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Rhyolite-Basalt-Soft Sediment Relationships at Bunga Beds, Aragunnu, Mimosa Rocks, Southern NSW, Australia
2004-2011 by Roberto Weinberg. All rights reserved. Unlimited
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|Figure 1a) Map indicating key localities referred to on the text.|
|Figure 2a) Hexagonal pattern of columnar jointing. This dominates the northern part of the map in Fig. 1 above.||Figure 2b) Columns.|
|Figure 3a) Vertical wall showing contact between banded rhyolite forming the margins of a cryptodome, and remobilized black shale.||Figure 3b) Same.|
|Figure 3c) In the surroundings of the rhyolite cryptodome in Fig. 3a-b, the shore platform exposes another cryptodome, but this is a basaltic one, intruding and disrupting a sequence of black shales, with grey sand layers, intruded by irregular dykelets of basalt giving rise to a peperite. There is also evidence for mobilization of coarse terrigenous sandstone layers, with continental quartz clasts to form intrusive dykes. This photograph shows two main type of intrusive dykes: one a sandstone dyke, the other a massive beige basalt (box indicates approximate positions of figures d and e).||Figure 3d) Coarse sandstone dyke (see Fig. 3a for position).|
|Figure 3e) Massive beige basalt intrusion brecciated at contact with surroundings (see Fig. 3a for position).||Figure 3f) Massive beige basalt intrusion cross-cutting bedding in shale.|
|Figure 3g) Coarse sandstonte intrusion.||Figure 3h) Intrusive dykelets of basalt into shale. Notice at top left, the in situ brecciation of the rhyolite, demonstrating multiple or evolving responses to contact with shale.|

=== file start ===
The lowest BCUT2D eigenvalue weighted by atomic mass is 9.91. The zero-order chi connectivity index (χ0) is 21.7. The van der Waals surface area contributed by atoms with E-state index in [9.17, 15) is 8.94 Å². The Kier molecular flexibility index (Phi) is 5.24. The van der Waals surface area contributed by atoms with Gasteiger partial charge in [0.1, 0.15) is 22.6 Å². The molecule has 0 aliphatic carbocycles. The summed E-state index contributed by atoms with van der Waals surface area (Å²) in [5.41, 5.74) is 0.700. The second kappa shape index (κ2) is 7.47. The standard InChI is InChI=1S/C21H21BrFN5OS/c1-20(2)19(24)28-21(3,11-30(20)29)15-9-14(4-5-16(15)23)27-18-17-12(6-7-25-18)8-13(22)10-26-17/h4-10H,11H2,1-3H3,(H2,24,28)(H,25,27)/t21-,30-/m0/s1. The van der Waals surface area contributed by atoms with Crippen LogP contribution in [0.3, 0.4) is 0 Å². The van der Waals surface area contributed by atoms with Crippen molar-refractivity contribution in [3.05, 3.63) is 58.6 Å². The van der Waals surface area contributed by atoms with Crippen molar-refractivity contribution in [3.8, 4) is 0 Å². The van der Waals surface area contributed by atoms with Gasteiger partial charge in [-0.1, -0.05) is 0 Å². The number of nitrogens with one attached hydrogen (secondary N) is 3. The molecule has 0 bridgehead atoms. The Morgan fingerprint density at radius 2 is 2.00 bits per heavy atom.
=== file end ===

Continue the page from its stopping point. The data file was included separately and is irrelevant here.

|Figure 3i) Coarse sandstone intrusion wedging layering in turbidites and eroding it. Notice that on the top part the sandstone has narrow dark flakes of sedimentary rock, 2 cm long.|
|Figure 4a) Intimate ductile relationship between intruding basalt and soft sediment.||Figure 4b) Same relationship in a block in the intrusive basalt-sediment breccia in Fig. 6 in Cas et al. 1990.|
|Figure 4c) The break up and effective mixing of rhyolite with sediments. Note gradients in density of rhyolite clasts away from the lower right to the upper left of the photograph.||Figure 4d) Clast of rhyolite in shale, with two phases of break-up. One that create isolated angular clasts, and the other that created a mixture with sediments that gives rise to fuzzy boundaries.|
|Figure 4e) Two types of behaviour apparent here: ductile and brittle.||Figure 4f) Again two type of break up of rhyolite: one giving rise to angular clasts, the other to fuzzy boundaries with mixture with sediments at grain scale.|
|Figure 5a) From Cras et al. 1990 Figure 6. Massive sediment-rhyolite mass intruding the stratified tuff-cone succession north of Aragunnu Beach, and associated discordant slide surfaces. 1, slide surfaces; 2, intrusive sediment-rhyolite breccia; 3, pumice breccia with crystal-rich matrix; 4, diffusely bedded crystal-rich sandstone (= crystal tuff); 5, bedded fine crystal-poor sandstone (= vitric tuff); 6, diffusely bedded pumice. The black core in the intrusive sediment rhyolite breccia (2) is an up-dragged antiformal mass of bedded black shale. The exposure is orientated east-northeast.||Figure 5b) Photograph of the outcrop in a.|
|Figure 5c) Intrusive margin of dyke into diffusively bedded pumice (6 in Fig. a above). Notice composite nature of the dyke with an internal band rich in elongated clasts absent in the more external band.||Figure 5d) Intrusive relationships between basalt (beige color) and sediment-rhyolite breccia within the dike. Notice clasts of black organic shale clasts and light yellow rhyolite clasts in a grey mixed sediment-rhyolite matrix. Interpretation: basalt was still liquid and present in the core of the breccia dike.|
|Figure 5e) Block of black shale with intrusive bands of rhyolite, within dark grey matrix including an gular blocks of rhyolite on the right.||Figure 5f) Irregular clast of rhyolite within the dike suggesting it was still ductile during dike intrusion.|